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329lect07 - 7 Poissons and Laplaces equations Summarizing...

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7 Poisson’s and Laplace’s equations Summarizing the properties of electrostatic fields we have learned so far, they satisfy the laws of electrostatics shown in the margin and, in addition, Laws of electrostatics: · E = ρ / o ∇ × E = 0 E = -∇ V as a consequence of ∇ × E = 0 . Using these relations, we can re-write Gauss’s law as · E = -∇ · ( V ) = ρ o , from which it follows that 2 V = - ρ o , (Poisson’s eqn) where 2 V 2 V x 2 + 2 V y 2 + 2 V z 2 is known as Laplacian of V . Poisson’s eqn: 2 V = - ρ o Laplace’s eqn: 2 V = 0 A special case of Poisson’s equation corresponding to having ρ ( x, y, z ) = 0 everywhere in the region of interest is 2 V = 0 . (Laplace’s eqn) 1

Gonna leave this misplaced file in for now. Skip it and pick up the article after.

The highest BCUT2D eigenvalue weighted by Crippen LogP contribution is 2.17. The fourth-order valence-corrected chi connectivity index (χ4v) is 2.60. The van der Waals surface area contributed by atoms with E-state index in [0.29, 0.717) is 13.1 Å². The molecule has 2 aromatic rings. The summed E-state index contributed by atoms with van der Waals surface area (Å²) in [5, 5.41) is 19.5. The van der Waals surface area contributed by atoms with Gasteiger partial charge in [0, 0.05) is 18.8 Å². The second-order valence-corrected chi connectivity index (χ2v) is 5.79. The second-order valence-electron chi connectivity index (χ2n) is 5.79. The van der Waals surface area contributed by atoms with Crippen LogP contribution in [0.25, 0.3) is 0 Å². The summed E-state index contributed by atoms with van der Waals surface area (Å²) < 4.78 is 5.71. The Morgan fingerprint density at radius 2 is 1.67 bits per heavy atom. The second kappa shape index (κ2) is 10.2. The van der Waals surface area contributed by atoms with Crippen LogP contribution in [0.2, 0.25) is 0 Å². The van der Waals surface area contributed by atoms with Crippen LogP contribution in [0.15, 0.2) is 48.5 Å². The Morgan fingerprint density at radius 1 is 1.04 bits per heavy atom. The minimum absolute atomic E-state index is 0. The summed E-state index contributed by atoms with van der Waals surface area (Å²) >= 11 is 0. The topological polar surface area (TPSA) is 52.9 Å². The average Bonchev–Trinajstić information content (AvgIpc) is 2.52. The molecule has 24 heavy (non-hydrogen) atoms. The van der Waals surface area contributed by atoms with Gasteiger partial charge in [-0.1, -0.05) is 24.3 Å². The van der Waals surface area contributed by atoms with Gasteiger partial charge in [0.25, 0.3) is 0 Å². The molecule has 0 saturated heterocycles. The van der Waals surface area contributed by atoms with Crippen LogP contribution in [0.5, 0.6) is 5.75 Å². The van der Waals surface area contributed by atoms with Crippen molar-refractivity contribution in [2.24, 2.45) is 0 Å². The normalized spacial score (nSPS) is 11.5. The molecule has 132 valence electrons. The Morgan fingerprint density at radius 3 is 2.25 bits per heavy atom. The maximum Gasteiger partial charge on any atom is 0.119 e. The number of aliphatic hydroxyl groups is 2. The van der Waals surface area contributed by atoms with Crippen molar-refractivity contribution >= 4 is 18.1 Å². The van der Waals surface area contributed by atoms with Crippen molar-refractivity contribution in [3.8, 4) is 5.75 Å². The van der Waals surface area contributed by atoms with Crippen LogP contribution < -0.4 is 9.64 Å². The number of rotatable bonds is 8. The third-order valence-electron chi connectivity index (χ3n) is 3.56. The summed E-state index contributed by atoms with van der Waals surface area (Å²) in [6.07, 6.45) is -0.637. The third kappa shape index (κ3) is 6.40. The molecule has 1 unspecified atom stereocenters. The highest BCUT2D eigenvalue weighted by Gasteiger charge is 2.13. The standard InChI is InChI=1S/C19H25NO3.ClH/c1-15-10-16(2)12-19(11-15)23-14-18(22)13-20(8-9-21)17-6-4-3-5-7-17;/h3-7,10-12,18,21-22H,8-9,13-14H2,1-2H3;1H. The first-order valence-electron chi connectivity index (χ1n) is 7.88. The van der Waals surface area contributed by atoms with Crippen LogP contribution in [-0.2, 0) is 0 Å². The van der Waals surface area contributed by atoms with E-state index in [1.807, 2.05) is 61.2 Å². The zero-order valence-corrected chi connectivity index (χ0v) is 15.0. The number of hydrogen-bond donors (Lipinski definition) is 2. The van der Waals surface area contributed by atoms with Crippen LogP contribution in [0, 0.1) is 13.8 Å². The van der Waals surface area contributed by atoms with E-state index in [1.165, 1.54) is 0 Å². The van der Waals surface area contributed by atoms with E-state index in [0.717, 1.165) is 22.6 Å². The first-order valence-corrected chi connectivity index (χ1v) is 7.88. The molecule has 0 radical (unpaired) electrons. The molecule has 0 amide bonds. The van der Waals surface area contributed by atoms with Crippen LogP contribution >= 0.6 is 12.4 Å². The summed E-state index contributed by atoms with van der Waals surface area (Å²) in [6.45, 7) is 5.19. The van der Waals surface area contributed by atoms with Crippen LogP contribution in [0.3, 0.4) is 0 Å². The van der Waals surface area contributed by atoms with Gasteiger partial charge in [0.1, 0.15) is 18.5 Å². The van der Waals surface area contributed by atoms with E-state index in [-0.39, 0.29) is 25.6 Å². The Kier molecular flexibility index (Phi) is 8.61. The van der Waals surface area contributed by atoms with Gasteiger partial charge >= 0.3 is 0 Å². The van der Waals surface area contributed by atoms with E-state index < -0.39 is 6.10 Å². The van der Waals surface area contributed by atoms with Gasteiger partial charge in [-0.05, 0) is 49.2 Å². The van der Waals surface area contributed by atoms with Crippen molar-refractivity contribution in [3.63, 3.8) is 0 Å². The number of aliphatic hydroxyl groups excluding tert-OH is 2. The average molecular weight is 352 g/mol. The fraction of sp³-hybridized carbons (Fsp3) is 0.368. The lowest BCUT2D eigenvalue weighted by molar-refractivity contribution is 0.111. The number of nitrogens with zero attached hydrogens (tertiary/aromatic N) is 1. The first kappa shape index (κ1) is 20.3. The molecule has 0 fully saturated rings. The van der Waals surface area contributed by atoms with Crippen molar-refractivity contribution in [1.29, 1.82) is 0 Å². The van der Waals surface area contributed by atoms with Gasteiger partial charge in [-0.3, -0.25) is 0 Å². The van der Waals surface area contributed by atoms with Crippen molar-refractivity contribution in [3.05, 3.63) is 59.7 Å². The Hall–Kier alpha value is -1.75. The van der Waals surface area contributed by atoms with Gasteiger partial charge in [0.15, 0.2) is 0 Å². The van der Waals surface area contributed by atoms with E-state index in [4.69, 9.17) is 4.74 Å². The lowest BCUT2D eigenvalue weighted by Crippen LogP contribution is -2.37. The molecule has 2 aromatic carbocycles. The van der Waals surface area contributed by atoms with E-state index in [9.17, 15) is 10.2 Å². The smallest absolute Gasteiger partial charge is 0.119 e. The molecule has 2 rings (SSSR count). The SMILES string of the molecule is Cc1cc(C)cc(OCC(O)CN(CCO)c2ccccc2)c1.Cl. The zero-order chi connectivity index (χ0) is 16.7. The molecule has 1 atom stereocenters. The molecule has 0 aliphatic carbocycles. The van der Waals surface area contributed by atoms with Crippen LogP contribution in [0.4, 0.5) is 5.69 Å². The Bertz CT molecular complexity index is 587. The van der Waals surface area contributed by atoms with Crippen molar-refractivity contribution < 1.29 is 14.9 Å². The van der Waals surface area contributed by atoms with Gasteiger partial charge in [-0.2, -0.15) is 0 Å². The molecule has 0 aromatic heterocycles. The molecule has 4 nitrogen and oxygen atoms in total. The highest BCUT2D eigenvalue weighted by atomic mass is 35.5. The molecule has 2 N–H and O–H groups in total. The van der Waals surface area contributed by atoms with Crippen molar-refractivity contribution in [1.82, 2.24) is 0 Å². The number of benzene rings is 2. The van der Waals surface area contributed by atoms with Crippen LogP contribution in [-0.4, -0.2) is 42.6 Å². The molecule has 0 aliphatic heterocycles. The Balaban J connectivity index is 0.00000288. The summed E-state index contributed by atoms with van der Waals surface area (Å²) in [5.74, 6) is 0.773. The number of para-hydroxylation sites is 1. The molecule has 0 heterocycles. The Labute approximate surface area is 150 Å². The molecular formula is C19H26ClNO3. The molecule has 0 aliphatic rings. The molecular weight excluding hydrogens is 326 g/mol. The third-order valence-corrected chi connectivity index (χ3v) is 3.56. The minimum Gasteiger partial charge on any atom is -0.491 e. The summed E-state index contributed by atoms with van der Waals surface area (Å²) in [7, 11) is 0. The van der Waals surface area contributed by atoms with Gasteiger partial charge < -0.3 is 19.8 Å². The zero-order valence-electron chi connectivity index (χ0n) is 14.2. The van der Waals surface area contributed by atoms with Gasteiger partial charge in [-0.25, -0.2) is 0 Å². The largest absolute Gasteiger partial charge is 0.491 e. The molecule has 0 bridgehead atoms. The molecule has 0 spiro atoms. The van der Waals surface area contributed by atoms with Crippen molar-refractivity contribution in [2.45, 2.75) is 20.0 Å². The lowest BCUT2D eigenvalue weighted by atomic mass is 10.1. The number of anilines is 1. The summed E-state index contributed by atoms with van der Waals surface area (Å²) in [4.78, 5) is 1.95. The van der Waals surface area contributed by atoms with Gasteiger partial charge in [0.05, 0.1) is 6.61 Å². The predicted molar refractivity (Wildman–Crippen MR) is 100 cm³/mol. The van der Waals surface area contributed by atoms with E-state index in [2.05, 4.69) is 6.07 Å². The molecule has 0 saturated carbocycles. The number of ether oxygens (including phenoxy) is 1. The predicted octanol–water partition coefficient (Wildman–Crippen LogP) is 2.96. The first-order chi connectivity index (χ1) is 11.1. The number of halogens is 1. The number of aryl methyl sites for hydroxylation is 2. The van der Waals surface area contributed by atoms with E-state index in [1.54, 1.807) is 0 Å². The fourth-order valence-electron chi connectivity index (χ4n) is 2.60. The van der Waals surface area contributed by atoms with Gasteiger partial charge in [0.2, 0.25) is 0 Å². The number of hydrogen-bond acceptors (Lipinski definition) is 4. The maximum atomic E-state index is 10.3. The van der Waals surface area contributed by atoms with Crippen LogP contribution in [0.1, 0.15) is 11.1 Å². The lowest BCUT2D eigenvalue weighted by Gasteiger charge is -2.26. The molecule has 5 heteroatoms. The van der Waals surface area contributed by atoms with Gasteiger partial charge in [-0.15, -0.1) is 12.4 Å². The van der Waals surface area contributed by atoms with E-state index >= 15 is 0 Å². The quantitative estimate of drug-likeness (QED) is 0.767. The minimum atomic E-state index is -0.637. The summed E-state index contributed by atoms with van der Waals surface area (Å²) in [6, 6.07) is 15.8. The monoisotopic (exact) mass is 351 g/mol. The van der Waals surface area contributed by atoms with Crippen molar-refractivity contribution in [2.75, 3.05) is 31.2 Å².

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Focusing our attention first on Laplace’s equation, we note that the equation can be used in charge free-regions to determine the electrostatic potential V ( x, y, z ) by matching it to specified potentials at boundaries as illustrated in the following examples: z x y z = d = 2 m V ( d ) = - 3 V V (0) = 0 z = 0 V ( z ) =? z V ( z ) V ( z ) = Az + B Example 1: Consider a pair of parallel conducting metallic plates of infinite extents in x and y directions but separated in z direction by a finite distance of d = 2 m (as shown in the margin). The conducting plates have non-zero surface charge densities (to be determined in Example 2), which are known to be responsible for an electrostatic field E = ˆ zE z measured in between the plates. Each plate has some unique and constant electrostatic potential V since neither E ( r ) nor V ( r ) can dependent the coordinates x or y given the geometry of the problem. Using Laplace’s equation determine V ( z ) and E ( z ) between the plates if the potential of the plate at z = 0 is 0 (the ground), while the potential of the plate at z = d is - 3 V. Solution: Since the potential function V = V ( z ) between the plates is only dependent on z , it follows that Laplace’s equation simplifies as 2 V = 2 V x 2 + 2 V y 2 + 2 V z 2 = 2 V z 2 = 0 .
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